Time to Get Serious About Improving Morale

Published: Jan 24, 2019
Modified: Mar 26, 2020

By David Lee

One of the questions I’m most frequently asked by managers is, “How can we improve morale?” Because morale affects every aspect of a company’s competitive advantage, it’s an important question to ask.

Business objectives that relate to your company’s success, such as increasing quality, productivity, and customer loyalty, while reducing turnover, absenteeism, and safety related costs, are all influenced by employee morale. Therefore, keeping morale high should be on every manager’s radar screen.

Four Strategies to Guide Your Morale-Building Efforts

1. Goodies, Gimmicks, and Gala Events Are the Frosting, Not the Cake. Perks and special events aren’t the solution to improved morale—nor are they a replacement for addressing the causes of low morale. They do, however, have a place in the overall approach as part of a larger effort.

Organizations known for having a great workplace, like Zappos, Southwest Airlines, and Google, frequently host a variety of fun events and special programs, and shower employees with various “goodies.”

These “goodies,” though, aren’t the reason for their high employee morale. These programs and perks work for these employers because they’re an honest representation of how management feels about, and treats, employees day in and day out. For these organizations, the fun programs are a manifestation of the ongoing relationship between labor and management, and an extension of their employees’ work experience.

Managers in these companies recognize that such programs and perks are the frosting on the cake, they’re not the cake. They understand that the cake is the work experience.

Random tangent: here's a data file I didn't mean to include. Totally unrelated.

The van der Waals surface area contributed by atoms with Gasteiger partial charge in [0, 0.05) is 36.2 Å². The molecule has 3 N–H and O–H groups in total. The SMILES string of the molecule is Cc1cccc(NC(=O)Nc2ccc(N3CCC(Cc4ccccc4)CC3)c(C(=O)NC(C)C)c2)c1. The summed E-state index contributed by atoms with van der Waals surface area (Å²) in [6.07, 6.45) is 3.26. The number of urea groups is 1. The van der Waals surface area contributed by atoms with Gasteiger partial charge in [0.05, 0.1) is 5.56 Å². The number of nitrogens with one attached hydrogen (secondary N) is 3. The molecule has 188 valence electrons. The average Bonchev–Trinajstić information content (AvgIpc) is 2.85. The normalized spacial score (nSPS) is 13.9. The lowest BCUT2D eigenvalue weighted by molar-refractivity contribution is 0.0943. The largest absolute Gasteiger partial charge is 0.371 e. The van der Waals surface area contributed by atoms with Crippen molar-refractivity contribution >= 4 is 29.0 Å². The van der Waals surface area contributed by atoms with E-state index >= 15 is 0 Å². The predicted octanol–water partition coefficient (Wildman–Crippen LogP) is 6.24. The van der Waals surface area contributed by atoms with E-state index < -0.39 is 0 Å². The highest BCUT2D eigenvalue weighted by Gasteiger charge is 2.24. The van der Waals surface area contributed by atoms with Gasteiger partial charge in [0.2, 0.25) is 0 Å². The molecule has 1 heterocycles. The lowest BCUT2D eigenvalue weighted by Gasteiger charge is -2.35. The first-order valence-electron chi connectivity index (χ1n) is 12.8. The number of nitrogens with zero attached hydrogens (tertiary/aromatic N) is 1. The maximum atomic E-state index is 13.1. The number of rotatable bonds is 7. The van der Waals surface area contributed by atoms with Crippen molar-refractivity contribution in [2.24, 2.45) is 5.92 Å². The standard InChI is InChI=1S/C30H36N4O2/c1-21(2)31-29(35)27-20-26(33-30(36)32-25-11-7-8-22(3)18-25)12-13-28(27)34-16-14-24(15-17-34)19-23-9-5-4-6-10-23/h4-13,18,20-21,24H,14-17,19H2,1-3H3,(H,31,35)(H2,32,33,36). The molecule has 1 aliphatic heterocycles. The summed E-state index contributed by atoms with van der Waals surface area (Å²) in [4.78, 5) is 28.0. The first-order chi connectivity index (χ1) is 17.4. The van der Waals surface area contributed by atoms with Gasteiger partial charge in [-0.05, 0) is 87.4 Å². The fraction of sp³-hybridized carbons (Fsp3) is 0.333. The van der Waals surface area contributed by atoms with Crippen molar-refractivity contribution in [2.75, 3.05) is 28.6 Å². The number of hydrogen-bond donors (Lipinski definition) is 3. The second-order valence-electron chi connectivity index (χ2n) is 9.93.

2. Managers Must Understand “It’s the Little Things That Matter—and Every Little Thing Matters.” The way to improve morale is not with a one time, dramatic display of appreciation. Morale is improved—or damaged—one interaction at a time. Every time employees interact with their manager, or with the organization, it’s a moment of truth.

Just as in customer service, each moment of truth affects how the organization is perceived. Each moment of truth matters, because the sum total of these moments determines how an employee feels about his or her employer.

So instead of focusing on onetime events and dramatic displays, your management team needs to “think small” by focusing on those simple day-to-day encounters that may seem insignificant, but which through their cumulative effect, determine morale. In the words of branding expert Scott Bedbury, you want your managers to understand that “everything matters.”

For example: It matters whether a manager notices the good things an employee does or just notices the mistakes. It matters whether a manager asks employees for their input before making a decision that impacts their daily work or just goes ahead and makes the change, expecting employees to “just deal with it.”

It matters whether managers get back to employees promptly about their requests or have to be repeatedly pursued for an answer. It matters whether managers say “Thank you” when employees go the extra mile or take it for granted. In short: “everything matters.”

All managers must be more focused on the many moments of truth that build or destroy morale. It’s important to help managers understand this for two reasons. First, with most people being overloaded with work, it’s natural for managers to sprint through the day without taking time to consider the impact of their interactions. “Everything matters” helps them remember the importance of paying attention to each interaction and giving it their best. Second, because most people are unlikely to give their boss negative feedback, many managers don’t realize the negative impact of mishandled moments of truth. They don’t receive evidence that everything matters.